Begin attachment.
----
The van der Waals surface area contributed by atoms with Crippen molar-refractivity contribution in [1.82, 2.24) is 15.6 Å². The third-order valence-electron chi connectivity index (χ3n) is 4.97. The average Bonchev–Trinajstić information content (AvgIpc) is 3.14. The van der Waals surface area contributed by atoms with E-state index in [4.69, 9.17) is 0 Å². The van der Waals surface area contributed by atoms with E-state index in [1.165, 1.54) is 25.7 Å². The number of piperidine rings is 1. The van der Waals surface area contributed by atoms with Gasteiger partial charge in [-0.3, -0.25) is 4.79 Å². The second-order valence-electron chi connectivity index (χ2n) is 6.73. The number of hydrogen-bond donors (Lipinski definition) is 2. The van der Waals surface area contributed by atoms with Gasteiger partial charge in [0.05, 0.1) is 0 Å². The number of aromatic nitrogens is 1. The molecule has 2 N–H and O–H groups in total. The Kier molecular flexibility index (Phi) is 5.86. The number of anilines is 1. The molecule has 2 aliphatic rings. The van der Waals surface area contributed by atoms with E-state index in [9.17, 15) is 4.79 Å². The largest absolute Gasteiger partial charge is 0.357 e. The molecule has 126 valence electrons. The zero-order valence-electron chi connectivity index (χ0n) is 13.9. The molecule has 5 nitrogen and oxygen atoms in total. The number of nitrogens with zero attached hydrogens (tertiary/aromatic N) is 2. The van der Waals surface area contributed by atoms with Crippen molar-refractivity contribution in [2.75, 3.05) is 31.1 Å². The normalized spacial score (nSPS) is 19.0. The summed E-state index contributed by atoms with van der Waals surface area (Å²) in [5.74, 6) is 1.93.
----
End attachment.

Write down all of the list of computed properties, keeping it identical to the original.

The van der Waals surface area contributed by atoms with Crippen molar-refractivity contribution in [1.82, 2.24) is 15.6 Å². The third-order valence-electron chi connectivity index (χ3n) is 4.97. The average Bonchev–Trinajstić information content (AvgIpc) is 3.14. The van der Waals surface area contributed by atoms with E-state index in [4.69, 9.17) is 0 Å². The van der Waals surface area contributed by atoms with E-state index in [1.165, 1.54) is 25.7 Å². The number of piperidine rings is 1. The van der Waals surface area contributed by atoms with Gasteiger partial charge in [-0.3, -0.25) is 4.79 Å². The second-order valence-electron chi connectivity index (χ2n) is 6.73. The number of hydrogen-bond donors (Lipinski definition) is 2. The van der Waals surface area contributed by atoms with Gasteiger partial charge in [0.05, 0.1) is 0 Å². The number of aromatic nitrogens is 1. The molecule has 2 N–H and O–H groups in total. The Kier molecular flexibility index (Phi) is 5.86. The number of anilines is 1. The molecule has 2 aliphatic rings. The van der Waals surface area contributed by atoms with E-state index in [9.17, 15) is 4.79 Å². The largest absolute Gasteiger partial charge is 0.357 e. The molecule has 126 valence electrons. The zero-order valence-electron chi connectivity index (χ0n) is 13.9. The molecule has 5 nitrogen and oxygen atoms in total. The number of nitrogens with zero attached hydrogens (tertiary/aromatic N) is 2. The van der Waals surface area contributed by atoms with Crippen molar-refractivity contribution in [2.75, 3.05) is 31.1 Å². The normalized spacial score (nSPS) is 19.0. The summed E-state index contributed by atoms with van der Waals surface area (Å²) in [5.74, 6) is 1.93.